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Marcus Miller: The Perfect Balance

Marcus Miller: The Perfect Balance
Esther Berlanga-Ryan By

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Marcus Miller is a master musician of calm wisdom and impeccable taste, whose talent has been exposed to the elements under different kinds of light through the years, only to magnify the evident supremacy he so gently seems to hold over the bass guitar in recent years. As a multi-instrumentalist of deep musical curiosity, he has also placed a difficult instrument like the bass clarinet as one of his most distinctive trademarks. His recordings are always surprising, and his soul remains wide open and well centered: you must never sacrifice what you believe in. His musical joy is in what he leaves behind for others to feel. This is his time and his place.

At age 51, he can recall recording sessions with Miles Davis that most can only wish they could have witnessed; and his balance of jazz, funk, R&B, and even rock, leave a trail of amazed fans every time he goes on stage. Some would call it genius.

Maybe that is why his new album seems to perfectly suit him: a symphony orchestra at his magical, absolute mercy, and the European city of Monaco as the perfect scenery for a concert that had guests Roy Hargrove and Raul Midon completing this circle of delightful trust. A Night in Monte Carlo (Concord, 2011) is an accurate display of Miller's arranging brilliance, where L'Orchestre Philarmonique de Monte Carlo is granted a beautiful importance in his scheme of things, right next to his band. Improvisation meets calculated structure, and they coexist and interact in harmony, giving each other the necessary wings to reach the sky.

Where a soprano's voice should be filling in for Puccini's notes, Miller makes his bass guitar speak ever so softly; where Sergio Mendes sang about "Más que nada" with a slower pace and a calm demeanor, the bassist asks Raúl Midón to speed and soul it up, while the orchestra embraces the challenge with natural calmness; and then, where Miles Davis created an everlasting tune with "So What" and Bill Evans gave it that almost mystic intro, Miller orchestrates what was already strikingly perfect, his band illuminating the whole world with bright lights. This doesn't happen every day.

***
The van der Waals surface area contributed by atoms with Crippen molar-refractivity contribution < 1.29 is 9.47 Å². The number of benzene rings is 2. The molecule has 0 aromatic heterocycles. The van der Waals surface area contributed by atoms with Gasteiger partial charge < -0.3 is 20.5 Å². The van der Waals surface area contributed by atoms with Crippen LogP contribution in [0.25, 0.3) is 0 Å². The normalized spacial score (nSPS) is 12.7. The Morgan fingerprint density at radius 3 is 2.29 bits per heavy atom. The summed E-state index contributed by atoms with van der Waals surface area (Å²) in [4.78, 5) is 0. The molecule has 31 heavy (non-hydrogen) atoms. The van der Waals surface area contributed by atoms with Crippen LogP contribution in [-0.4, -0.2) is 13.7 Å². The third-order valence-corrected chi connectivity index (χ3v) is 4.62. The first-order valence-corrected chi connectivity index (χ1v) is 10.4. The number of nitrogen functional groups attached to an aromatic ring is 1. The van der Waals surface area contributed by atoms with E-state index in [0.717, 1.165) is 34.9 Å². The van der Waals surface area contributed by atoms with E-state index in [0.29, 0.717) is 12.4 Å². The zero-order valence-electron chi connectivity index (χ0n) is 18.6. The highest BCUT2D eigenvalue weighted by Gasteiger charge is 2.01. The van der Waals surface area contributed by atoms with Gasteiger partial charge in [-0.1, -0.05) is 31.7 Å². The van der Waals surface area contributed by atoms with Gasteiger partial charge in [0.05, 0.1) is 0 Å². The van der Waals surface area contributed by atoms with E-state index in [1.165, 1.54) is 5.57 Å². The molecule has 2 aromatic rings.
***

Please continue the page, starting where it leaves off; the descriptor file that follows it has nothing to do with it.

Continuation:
Jazz and classical have met before, but maybe they never felt so close. This is an album of dreams come true, an album of growth and commitment, an album of open hearts and hard work. Miller has taken the world by the hand once more, and is whispering in everybody's ear how important it is to keep music alive and well.

All About Jazz: It's a little strange sometimes when I see jazz musicians doing anything that has anything to do with classical music, because both genres are supposed to be opposites. So how does it fit into your world, in what you do? We know you do so many different things, but where did this particular album come from?

Marcus Miller: There is a man in charge of the arts in Monaco, director of the arts, and his name is Jean-René Palacio. One day he called me and told me that they were doing the Monaco Jazz Festival, and he wanted to know if I would be interested in doing a concert with the Monte Carlo Symphony Orchestra, and I have been doing many different things, a lot of growing year after year, opening up, and a lot of touring with my band, and the music was growing, I really thought it would be nice to switch it up. So I had done a gig with other bass players, I got with Stanley Clarke and Victor Wooten, and it was very different. And I also got together with some younger musicians and we revisited the album Tutu (Warner Bros., 1990) of Miles Davis...so I thought "this is perfect, I have never done this before."

I have worked with orchestras a lot but only when I am scoring movies, but I have never done it where I am mixing my music with strings; I thought it'd be nice. I also thought it'd be nice because I realized that a lot of times when I am writing music, my music or for other people, I am imagining orchestra sound, even if I am not using an orchestra, using the piano and synthesizers, that kind of simulates the real thing. So I figured it would be nice to not simulate it this time, and I told him that I would be interested.

I think the biggest difference between classical musicians and jazz musicians, is that improvisation is such an important part of being a jazz musician, and classical musicians don't get a chance to improvise that much. So if you treat it with respect when you work together, it can work. The orchestra was very respectful towards us, and I was very happy and grateful for everything they brought to the mix. It was a very nice situation and you have to just remember that improvisation is part of it and might throw them off, so if this section is, let's say, sixteen bars long, and the saxophonist gets hot, you have to remember that you have fifty five people that you have to let them know that we're going to extend this section. So we had to work out some tools for that, but once we figured that part out it was very nice.

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